Five articles in this issue of RAND Health Quarterly share the results of studies on military health: The Deployment Life Study, launched in 2009, surveyed military families on aspects of readiness throughout the deployment cycle. Two studies examine aspects of TRICARE: value-based purchasing and the Applied Behavior Analysis benefit, an intervention for children with autism spectrum disorder. Melinda Moore and colleagues assessed Army medical practice in U.S. Department of Veterans Affairs and non–Veterans Affairs civilian facilities and suggested opportunities for improving military-civilian synergies. A large team led by Carrie Farmer conducted the first population-based study of care received by service members with mild traumatic brain injury in the Military Health System.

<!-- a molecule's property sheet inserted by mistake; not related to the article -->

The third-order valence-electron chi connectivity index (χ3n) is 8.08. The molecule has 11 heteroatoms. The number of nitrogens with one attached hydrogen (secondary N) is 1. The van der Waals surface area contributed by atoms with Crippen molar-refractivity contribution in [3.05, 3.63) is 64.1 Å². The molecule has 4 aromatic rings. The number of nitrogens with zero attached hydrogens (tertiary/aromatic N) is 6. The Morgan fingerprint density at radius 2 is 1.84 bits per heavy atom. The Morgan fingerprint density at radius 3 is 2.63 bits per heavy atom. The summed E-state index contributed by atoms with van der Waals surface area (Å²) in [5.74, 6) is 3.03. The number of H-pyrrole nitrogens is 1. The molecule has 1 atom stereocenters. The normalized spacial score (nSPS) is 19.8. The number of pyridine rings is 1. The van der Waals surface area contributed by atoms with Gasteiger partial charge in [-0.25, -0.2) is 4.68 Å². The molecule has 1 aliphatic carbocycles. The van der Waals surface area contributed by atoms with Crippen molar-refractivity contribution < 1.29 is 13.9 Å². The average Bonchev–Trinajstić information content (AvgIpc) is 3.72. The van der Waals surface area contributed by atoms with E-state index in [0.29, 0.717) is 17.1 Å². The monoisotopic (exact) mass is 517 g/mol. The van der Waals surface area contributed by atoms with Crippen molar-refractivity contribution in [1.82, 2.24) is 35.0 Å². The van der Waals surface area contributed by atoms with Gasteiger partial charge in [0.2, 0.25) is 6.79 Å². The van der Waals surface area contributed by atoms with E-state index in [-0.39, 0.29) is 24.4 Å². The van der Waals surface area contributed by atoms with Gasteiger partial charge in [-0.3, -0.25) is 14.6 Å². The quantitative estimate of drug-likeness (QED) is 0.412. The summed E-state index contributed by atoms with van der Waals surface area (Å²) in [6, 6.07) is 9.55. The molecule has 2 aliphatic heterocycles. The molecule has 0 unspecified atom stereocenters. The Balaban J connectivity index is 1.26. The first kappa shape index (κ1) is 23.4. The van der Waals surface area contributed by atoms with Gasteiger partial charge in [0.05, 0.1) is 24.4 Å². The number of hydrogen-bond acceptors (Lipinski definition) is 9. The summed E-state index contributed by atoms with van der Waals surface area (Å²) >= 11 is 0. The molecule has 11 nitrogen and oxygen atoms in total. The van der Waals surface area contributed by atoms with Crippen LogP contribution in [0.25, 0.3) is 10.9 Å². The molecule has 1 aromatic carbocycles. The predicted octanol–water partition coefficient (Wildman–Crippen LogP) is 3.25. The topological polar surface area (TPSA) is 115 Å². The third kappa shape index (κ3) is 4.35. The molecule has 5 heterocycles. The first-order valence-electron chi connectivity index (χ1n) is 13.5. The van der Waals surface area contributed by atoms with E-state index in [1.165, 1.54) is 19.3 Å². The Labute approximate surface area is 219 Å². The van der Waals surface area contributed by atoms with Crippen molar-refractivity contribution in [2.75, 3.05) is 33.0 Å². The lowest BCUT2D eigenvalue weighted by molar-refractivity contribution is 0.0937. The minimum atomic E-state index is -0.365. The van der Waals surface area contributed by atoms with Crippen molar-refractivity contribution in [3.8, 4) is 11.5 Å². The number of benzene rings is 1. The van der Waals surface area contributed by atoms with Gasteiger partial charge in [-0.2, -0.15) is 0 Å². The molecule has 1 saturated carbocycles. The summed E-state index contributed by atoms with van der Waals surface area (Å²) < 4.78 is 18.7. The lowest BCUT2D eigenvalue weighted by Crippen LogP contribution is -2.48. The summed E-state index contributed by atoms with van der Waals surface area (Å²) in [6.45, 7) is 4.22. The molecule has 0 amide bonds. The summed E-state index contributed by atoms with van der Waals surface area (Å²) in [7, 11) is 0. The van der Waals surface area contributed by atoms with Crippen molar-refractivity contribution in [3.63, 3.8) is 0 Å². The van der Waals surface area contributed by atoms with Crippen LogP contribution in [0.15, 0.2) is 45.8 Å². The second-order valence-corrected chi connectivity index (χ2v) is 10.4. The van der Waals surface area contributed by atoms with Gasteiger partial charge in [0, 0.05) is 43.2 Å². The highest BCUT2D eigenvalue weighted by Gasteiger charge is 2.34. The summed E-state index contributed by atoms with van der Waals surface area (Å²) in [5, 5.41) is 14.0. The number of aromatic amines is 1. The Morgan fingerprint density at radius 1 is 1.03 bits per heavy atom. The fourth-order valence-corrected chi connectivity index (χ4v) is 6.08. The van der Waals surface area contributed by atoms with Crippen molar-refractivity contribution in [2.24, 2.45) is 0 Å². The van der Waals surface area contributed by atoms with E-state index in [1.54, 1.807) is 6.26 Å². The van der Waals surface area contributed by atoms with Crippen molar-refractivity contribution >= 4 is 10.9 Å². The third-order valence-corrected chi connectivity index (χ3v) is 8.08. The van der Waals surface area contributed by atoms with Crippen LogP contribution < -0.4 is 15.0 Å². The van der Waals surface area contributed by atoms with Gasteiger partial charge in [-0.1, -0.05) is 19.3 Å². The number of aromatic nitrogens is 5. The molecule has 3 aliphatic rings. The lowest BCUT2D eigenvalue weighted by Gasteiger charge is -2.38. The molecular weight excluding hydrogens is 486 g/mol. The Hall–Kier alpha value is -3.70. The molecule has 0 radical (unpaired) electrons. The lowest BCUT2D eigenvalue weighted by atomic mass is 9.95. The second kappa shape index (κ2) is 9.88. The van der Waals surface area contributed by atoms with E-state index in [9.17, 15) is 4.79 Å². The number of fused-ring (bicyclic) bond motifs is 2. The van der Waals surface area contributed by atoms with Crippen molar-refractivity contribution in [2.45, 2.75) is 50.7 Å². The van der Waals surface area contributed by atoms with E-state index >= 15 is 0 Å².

Three studies from RAND Europe focus on research methods: Lariviére and Grant conducted a bibliometric analysis of mental health research from 1980 to 2008. A team led by Molly Morgan Jones synthesized 100 influential studies by the UK’s National Institute for Health Research to mark its tenth anniversary. Dubow and Marjanovic examine the social implications of a variety of population-scale genome-sequencing efforts that have emerged over the past two decades.
A 14-person team led by Anita Chandra collaborated with the Robert Wood Johnson Foundation to develop an action framework for a Culture of Health in the United States. In health policy and economics, Soeren Mattke and colleagues share policy options to incentivize fair distribution of high-cost cures and therapies for chronic diseases. Christine Buttorf and a team of researchers examine private health insurance exchanges. Three articles on mental health review the results of surveys, trainings, and social media campaigns in California.
Andrew W. Mulcahy, Ph.D., M.P.P., Editor